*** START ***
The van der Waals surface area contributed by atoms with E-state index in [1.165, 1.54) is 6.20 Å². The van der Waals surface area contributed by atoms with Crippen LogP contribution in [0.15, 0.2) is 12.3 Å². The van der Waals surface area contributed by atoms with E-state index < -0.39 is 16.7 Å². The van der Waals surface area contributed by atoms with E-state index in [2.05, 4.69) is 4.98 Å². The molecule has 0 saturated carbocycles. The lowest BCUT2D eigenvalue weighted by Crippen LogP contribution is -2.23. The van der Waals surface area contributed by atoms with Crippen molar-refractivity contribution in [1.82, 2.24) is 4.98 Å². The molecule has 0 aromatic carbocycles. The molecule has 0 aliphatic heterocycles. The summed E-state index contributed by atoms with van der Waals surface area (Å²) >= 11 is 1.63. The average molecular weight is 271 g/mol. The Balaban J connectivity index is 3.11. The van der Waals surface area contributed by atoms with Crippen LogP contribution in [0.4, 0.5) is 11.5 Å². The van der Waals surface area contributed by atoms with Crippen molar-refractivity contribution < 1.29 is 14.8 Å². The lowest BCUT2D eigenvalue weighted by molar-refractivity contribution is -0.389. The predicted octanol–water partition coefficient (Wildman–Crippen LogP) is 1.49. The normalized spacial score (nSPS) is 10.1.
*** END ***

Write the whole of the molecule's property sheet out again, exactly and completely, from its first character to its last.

The van der Waals surface area contributed by atoms with E-state index in [1.165, 1.54) is 6.20 Å². The van der Waals surface area contributed by atoms with Crippen LogP contribution in [0.15, 0.2) is 12.3 Å². The van der Waals surface area contributed by atoms with E-state index < -0.39 is 16.7 Å². The van der Waals surface area contributed by atoms with E-state index in [2.05, 4.69) is 4.98 Å². The molecule has 0 saturated carbocycles. The lowest BCUT2D eigenvalue weighted by Crippen LogP contribution is -2.23. The van der Waals surface area contributed by atoms with Crippen molar-refractivity contribution in [1.82, 2.24) is 4.98 Å². The molecule has 0 aromatic carbocycles. The molecule has 0 aliphatic heterocycles. The summed E-state index contributed by atoms with van der Waals surface area (Å²) >= 11 is 1.63. The average molecular weight is 271 g/mol. The Balaban J connectivity index is 3.11. The van der Waals surface area contributed by atoms with Crippen LogP contribution in [0.4, 0.5) is 11.5 Å². The van der Waals surface area contributed by atoms with Crippen molar-refractivity contribution < 1.29 is 14.8 Å². The lowest BCUT2D eigenvalue weighted by molar-refractivity contribution is -0.389. The predicted octanol–water partition coefficient (Wildman–Crippen LogP) is 1.49. The normalized spacial score (nSPS) is 10.1.